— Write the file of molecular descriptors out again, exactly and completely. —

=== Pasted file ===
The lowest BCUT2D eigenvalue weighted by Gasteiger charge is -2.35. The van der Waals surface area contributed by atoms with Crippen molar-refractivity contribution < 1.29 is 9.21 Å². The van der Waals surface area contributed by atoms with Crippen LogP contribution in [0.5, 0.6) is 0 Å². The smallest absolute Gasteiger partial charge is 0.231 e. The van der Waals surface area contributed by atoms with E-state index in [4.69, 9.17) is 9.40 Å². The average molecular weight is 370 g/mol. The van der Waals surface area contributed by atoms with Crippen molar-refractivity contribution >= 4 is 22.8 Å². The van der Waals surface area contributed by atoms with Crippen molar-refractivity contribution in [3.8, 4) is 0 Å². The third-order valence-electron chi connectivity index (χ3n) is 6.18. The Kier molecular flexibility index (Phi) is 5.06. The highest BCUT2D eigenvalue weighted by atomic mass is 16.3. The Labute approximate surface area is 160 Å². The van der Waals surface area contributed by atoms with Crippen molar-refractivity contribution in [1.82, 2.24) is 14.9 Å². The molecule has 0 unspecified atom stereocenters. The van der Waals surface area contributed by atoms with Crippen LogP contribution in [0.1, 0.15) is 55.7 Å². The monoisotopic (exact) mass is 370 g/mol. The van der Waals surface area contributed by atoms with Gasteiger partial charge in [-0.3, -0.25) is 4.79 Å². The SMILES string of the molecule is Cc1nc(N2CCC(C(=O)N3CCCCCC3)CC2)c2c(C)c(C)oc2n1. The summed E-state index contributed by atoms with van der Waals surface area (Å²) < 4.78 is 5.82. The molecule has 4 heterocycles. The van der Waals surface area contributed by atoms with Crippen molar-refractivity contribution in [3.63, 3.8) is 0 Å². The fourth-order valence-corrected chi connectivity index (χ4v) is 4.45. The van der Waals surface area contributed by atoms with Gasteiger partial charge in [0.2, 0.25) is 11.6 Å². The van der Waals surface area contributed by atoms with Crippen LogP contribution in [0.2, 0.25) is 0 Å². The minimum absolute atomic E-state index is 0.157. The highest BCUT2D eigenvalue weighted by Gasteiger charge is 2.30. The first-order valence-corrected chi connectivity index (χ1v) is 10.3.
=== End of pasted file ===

The lowest BCUT2D eigenvalue weighted by Gasteiger charge is -2.35. The van der Waals surface area contributed by atoms with Crippen molar-refractivity contribution < 1.29 is 9.21 Å². The van der Waals surface area contributed by atoms with Crippen LogP contribution in [0.5, 0.6) is 0 Å². The smallest absolute Gasteiger partial charge is 0.231 e. The van der Waals surface area contributed by atoms with E-state index in [4.69, 9.17) is 9.40 Å². The average molecular weight is 370 g/mol. The van der Waals surface area contributed by atoms with Crippen molar-refractivity contribution >= 4 is 22.8 Å². The van der Waals surface area contributed by atoms with Crippen molar-refractivity contribution in [3.8, 4) is 0 Å². The third-order valence-electron chi connectivity index (χ3n) is 6.18. The Kier molecular flexibility index (Phi) is 5.06. The highest BCUT2D eigenvalue weighted by atomic mass is 16.3. The Labute approximate surface area is 160 Å². The van der Waals surface area contributed by atoms with Crippen molar-refractivity contribution in [1.82, 2.24) is 14.9 Å². The molecule has 0 unspecified atom stereocenters. The van der Waals surface area contributed by atoms with Crippen LogP contribution in [0.1, 0.15) is 55.7 Å². The monoisotopic (exact) mass is 370 g/mol. The van der Waals surface area contributed by atoms with Gasteiger partial charge in [-0.3, -0.25) is 4.79 Å². The SMILES string of the molecule is Cc1nc(N2CCC(C(=O)N3CCCCCC3)CC2)c2c(C)c(C)oc2n1. The summed E-state index contributed by atoms with van der Waals surface area (Å²) < 4.78 is 5.82. The molecule has 4 heterocycles. The van der Waals surface area contributed by atoms with Crippen molar-refractivity contribution in [3.63, 3.8) is 0 Å². The fourth-order valence-corrected chi connectivity index (χ4v) is 4.45. The van der Waals surface area contributed by atoms with Gasteiger partial charge in [0.2, 0.25) is 11.6 Å². The van der Waals surface area contributed by atoms with Crippen LogP contribution in [0.2, 0.25) is 0 Å². The minimum absolute atomic E-state index is 0.157. The highest BCUT2D eigenvalue weighted by Gasteiger charge is 2.30. The first-order valence-corrected chi connectivity index (χ1v) is 10.3.